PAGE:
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Synopsis

The WHO Commission on the Social Determinants of Health presented evidence on the importance of a long list of social determinants of health in its final report in 2008, but policymakers find it difficult to translate the careful work of the Commission into concrete action because it remains unclear what interventions to prioritize. The objective of this paper is to determine a small set of social determinants for which there is empirical evidence of influence on population health, using Extreme Bound Analysis, a technique originally developed for models of economic growth. We estimate panel data models of life expectancy for countries of differing income levels using the World Bank’s World Development Indicators for the years 1990 to 2012. We address problems of missing data with multiple imputation techniques.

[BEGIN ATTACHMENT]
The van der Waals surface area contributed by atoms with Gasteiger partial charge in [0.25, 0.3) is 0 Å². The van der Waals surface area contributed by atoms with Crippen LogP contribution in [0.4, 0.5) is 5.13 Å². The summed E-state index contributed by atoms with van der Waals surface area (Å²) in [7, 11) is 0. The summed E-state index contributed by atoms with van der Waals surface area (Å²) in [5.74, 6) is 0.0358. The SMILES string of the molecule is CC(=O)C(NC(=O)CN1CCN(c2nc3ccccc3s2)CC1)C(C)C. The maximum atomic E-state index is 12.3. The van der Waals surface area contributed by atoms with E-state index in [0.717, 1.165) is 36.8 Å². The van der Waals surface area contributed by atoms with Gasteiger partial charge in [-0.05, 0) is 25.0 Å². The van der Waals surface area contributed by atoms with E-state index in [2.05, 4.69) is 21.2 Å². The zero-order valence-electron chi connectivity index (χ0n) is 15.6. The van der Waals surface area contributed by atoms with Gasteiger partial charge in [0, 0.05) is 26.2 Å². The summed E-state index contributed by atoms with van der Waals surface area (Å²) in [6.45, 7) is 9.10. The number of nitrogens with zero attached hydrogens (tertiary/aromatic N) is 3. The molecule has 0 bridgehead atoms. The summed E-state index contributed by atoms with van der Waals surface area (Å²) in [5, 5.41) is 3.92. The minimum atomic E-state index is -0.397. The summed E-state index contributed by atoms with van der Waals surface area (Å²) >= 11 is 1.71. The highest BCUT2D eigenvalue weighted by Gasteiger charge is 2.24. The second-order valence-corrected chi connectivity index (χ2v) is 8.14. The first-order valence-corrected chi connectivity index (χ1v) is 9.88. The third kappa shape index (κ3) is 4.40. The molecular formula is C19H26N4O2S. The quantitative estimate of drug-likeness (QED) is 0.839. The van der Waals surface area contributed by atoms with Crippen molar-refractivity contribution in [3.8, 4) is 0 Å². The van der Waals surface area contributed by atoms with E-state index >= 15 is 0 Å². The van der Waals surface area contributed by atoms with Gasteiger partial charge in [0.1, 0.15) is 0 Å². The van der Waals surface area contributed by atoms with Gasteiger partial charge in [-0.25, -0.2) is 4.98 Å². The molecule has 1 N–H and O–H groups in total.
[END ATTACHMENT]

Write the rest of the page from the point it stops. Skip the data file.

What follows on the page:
Bio

Katharina Hauck is a Senior Research Fellow at the Centre for Health Policy, Imperial College London. She has broad research interests in the areas of empirical health economics, the quantitative evaluation of health policy, and applied micro-econometrics. Katharina is currently conducting research on the economic aspects of the social determinants of health, patient safety and quality of hospital care, obesity, and economic evaluation of HIV prevention programs. Katharina holds a PhD in Economics from the University of York. Her previous appointments were at the Department of Econometrics and Business Statistics, Monash University (Australia), the Centre for Health Economics, University of York (UK), and the World Health Organization in Geneva.